12 April 2013

Wrong picture? Wrong name?

Mismatch errors between social profiles and contact records - how things go wrong with contact synchronisation across networks


1 What goes wrong
2 How it happens
3 Common scenarios and how to fix them
4 Watch this space

What goes wrong

More people are connected over the net than ever before, and they want all their contacts available from everywhere, and kept up to date. So some service providers - Outlook.com being one example - now offer the option to search social media sites like Facebook, Twitter, Flickr etc, and pull contact information from those sites into your address book.

But the searches aren't perfect, and on some sites, people can (and do!) make errors in the e-mail address they use to set up their account. The result is that people can be linked to the Profile of a complete stranger, and when their friends pull that Profile data in from the social network, they will receive and store bad data in their address books. Although no outgoing email message can send profile information beyond a name and email address, the receiving account will match the email address on an incoming message to the stored name and photo in its address book and display it - right or wrong!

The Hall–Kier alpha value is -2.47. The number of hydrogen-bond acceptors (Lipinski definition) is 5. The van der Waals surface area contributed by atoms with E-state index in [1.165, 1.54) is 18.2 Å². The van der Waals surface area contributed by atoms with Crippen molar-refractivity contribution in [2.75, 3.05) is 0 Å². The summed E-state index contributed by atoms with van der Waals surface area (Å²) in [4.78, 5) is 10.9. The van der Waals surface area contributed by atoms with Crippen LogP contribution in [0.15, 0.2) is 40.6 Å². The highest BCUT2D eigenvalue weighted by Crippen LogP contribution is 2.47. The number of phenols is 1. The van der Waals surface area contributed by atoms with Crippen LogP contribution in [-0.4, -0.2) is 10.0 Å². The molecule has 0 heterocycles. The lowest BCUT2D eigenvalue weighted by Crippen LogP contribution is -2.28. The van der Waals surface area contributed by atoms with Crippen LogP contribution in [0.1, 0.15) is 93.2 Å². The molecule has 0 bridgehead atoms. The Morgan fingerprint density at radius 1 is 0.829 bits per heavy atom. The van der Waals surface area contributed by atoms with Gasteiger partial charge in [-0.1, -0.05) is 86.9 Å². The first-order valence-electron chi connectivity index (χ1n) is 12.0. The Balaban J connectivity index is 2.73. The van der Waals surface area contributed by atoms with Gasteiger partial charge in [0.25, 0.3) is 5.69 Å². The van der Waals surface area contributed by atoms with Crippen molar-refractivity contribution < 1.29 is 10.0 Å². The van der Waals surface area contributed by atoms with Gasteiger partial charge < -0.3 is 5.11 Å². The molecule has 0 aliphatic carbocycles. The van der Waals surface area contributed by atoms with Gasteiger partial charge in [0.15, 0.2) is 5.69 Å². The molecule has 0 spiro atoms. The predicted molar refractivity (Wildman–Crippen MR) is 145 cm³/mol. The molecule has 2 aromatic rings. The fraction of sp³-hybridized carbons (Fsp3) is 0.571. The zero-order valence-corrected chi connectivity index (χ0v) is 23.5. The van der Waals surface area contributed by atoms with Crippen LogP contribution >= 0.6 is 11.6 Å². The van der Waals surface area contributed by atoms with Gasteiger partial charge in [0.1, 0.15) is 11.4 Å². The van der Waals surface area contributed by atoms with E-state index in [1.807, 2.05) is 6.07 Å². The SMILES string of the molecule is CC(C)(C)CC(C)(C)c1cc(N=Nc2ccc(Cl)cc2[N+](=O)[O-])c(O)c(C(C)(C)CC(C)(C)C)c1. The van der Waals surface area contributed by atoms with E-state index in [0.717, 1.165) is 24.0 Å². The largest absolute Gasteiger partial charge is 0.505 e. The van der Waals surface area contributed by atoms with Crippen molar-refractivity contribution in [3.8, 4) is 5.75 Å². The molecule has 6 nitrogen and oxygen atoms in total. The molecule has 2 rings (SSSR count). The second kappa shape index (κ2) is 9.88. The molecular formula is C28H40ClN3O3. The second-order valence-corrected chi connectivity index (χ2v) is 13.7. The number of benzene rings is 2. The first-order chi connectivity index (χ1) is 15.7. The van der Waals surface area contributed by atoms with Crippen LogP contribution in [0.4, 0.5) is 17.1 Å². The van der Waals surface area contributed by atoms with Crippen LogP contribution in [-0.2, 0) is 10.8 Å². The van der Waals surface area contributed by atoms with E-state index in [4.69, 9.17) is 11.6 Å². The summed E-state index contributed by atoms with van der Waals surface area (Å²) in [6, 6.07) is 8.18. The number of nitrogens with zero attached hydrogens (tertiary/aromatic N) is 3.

How it happens

Several social networks and services offer the ability to set up a public profile, including personal information and a photo. As networking increases, more people have multiple accounts with multiple services. There is now demand from users to sync all the information from all their social contacts together in one place - usually the on-line address book linked to their email account or their “People” app, when contacts are managed on a standalone basis..

Outlook (2010 onwards) has long had the ability to integrate users' contact lists with profiles from Facebook using a plug-in. But now Outlook.com - which incorporates Hotmail and Windows Live users as well - has this feature built in for both Facebook and Twitter and is publicising it. So take-up appears to be increasing.